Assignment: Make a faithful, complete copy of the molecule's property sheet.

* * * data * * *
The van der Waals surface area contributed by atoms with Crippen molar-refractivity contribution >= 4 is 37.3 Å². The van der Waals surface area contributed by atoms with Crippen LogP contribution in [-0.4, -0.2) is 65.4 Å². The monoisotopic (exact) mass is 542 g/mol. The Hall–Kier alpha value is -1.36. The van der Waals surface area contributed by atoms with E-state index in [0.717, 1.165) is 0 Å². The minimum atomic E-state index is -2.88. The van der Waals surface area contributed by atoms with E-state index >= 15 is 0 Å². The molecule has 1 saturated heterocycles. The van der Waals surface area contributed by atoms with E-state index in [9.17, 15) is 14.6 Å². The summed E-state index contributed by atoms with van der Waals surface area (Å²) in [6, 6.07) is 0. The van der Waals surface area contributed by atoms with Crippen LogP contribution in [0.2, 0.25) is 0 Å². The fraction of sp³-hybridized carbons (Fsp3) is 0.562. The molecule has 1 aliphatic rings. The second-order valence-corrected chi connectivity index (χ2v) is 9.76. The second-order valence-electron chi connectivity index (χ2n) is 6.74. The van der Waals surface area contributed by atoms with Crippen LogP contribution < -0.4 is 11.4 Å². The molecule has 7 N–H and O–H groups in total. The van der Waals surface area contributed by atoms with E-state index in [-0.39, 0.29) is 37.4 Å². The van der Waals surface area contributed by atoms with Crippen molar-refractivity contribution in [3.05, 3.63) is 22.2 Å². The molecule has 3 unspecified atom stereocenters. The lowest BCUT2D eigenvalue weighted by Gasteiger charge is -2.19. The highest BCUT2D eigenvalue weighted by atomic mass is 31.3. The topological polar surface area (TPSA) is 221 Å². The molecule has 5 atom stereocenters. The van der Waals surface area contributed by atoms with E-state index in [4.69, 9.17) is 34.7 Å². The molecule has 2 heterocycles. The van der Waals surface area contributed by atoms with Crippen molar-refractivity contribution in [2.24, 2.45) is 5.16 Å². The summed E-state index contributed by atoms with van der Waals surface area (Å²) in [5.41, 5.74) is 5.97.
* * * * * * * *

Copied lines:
The van der Waals surface area contributed by atoms with Crippen molar-refractivity contribution >= 4 is 37.3 Å². The van der Waals surface area contributed by atoms with Crippen LogP contribution in [-0.4, -0.2) is 65.4 Å². The monoisotopic (exact) mass is 542 g/mol. The Hall–Kier alpha value is -1.36. The van der Waals surface area contributed by atoms with E-state index in [0.717, 1.165) is 0 Å². The minimum atomic E-state index is -2.88. The van der Waals surface area contributed by atoms with E-state index >= 15 is 0 Å². The molecule has 1 saturated heterocycles. The van der Waals surface area contributed by atoms with E-state index in [9.17, 15) is 14.6 Å². The summed E-state index contributed by atoms with van der Waals surface area (Å²) in [6, 6.07) is 0. The van der Waals surface area contributed by atoms with Crippen LogP contribution in [0.2, 0.25) is 0 Å². The fraction of sp³-hybridized carbons (Fsp3) is 0.562. The molecule has 1 aliphatic rings. The second-order valence-corrected chi connectivity index (χ2v) is 9.76. The second-order valence-electron chi connectivity index (χ2n) is 6.74. The van der Waals surface area contributed by atoms with Crippen LogP contribution < -0.4 is 11.4 Å². The molecule has 7 N–H and O–H groups in total. The van der Waals surface area contributed by atoms with E-state index in [-0.39, 0.29) is 37.4 Å². The van der Waals surface area contributed by atoms with Crippen molar-refractivity contribution in [3.05, 3.63) is 22.2 Å². The molecule has 3 unspecified atom stereocenters. The lowest BCUT2D eigenvalue weighted by Gasteiger charge is -2.19. The highest BCUT2D eigenvalue weighted by atomic mass is 31.3. The topological polar surface area (TPSA) is 221 Å². The molecule has 5 atom stereocenters. The van der Waals surface area contributed by atoms with E-state index in [4.69, 9.17) is 34.7 Å². The molecule has 2 heterocycles. The van der Waals surface area contributed by atoms with Crippen molar-refractivity contribution in [2.24, 2.45) is 5.16 Å². The summed E-state index contributed by atoms with van der Waals surface area (Å²) in [5.41, 5.74) is 5.97.